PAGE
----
3. Bring your attention to your emotions. What happens when you observe them? Get a sense of how strong the emotion is. Don’t try to let go yet. Putting effort into letting go here may create more tension – instead, become aware of it and allow the emotion to take its course. If you notice the feeling lingering, can you be okay with that, and accept it as it is?
  4. At the end of this short guided meditation, see if you’re willing to let go of anything you discovered – anything that you’re now holding on to. Trust that you have within you all that needs to be known and accept that you are in fact okay at this moment.

It can plenty of time and some careful thought to get better at letting things go. If you’re finding it particularly difficult to let go of certain things, it can be useful to think of the process as having three stages. The first stage is an experience of something bad, like anger or fear. You’ll then be able to move on to something good, like acceptance or willingness. Finally, you will settle on inner peace. It’s when you’ve reached this final stage that you know you’ve begun to let go.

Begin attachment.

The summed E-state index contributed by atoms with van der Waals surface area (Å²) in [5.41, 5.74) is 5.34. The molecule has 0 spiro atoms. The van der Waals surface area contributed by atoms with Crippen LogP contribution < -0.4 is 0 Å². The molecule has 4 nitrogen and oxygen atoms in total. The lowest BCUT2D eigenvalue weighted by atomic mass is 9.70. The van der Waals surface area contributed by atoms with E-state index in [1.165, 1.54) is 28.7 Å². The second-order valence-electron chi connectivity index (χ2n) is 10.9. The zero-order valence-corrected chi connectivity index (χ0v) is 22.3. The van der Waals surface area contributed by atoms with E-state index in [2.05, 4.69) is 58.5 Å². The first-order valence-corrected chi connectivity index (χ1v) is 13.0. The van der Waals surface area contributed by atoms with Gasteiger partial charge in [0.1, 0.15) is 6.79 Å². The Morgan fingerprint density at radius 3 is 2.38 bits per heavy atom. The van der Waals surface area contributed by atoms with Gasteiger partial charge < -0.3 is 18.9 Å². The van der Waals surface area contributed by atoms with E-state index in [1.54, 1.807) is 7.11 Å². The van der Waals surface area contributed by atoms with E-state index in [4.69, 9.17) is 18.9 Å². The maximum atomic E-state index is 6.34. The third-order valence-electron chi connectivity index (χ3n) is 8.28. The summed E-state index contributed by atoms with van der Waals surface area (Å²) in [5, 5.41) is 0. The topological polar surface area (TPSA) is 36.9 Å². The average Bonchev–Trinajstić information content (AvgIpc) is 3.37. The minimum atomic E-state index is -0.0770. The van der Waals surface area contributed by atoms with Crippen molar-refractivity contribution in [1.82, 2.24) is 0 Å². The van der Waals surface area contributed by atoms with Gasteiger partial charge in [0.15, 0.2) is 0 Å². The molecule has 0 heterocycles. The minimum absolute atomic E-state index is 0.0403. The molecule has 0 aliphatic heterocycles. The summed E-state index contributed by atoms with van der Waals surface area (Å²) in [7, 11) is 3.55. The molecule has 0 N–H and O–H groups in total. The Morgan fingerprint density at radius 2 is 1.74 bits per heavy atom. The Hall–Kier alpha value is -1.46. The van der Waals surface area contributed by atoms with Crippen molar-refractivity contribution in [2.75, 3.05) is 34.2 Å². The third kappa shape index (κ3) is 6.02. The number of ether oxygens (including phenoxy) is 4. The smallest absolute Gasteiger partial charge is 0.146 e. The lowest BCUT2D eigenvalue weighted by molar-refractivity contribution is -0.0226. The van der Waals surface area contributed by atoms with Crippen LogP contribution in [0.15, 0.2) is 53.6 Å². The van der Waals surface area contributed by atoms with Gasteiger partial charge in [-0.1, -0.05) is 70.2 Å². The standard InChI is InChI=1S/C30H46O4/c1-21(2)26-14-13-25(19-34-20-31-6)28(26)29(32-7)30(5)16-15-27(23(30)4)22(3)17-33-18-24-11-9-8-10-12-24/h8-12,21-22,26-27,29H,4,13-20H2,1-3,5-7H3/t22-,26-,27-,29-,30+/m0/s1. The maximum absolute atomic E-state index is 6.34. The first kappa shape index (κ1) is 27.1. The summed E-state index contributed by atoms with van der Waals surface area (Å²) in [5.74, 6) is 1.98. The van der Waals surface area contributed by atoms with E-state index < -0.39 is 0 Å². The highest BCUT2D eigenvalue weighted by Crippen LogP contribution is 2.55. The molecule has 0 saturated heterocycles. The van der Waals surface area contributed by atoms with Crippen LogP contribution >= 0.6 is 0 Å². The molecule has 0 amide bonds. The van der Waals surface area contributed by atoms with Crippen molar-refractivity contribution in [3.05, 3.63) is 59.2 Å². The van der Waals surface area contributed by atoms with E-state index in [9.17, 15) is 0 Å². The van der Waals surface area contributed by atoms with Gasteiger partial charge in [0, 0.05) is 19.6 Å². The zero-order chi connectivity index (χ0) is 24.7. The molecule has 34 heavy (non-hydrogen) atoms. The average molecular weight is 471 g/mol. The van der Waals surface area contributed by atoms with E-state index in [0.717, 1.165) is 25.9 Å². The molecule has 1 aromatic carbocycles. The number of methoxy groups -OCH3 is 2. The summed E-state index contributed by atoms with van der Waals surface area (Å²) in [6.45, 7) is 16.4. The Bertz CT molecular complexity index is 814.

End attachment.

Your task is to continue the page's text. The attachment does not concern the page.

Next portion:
Frequently Asked Questions:

What’s the difference between giving up and letting go?

Giving up and letting go are both things we do to stop something permanently, but giving up is about stopping because it’s hard. Letting go is about realising that a person, thing, or situation isn’t serving you anymore, and deciding that you no longer want or need that pressure.

What it means to truly let go

To truly let go of negative emotions, thoughts, and memories means you will free up energy and resources and develop a greater sense of liberation and happiness in life. You can find out more about the path towards real happiness in our free taster course.

How do you give yourself permission to let go?

Grant yourself the compassion and understanding you extend so easily to others. Try to treat yourself and your mind with the kindness and compassion that you would show towards a small child —raise your small wins and notice your baby steps toward change. By giving yourself permission you are allowing yourself to start over, to move on, to put the past behind you and focus with your face forward.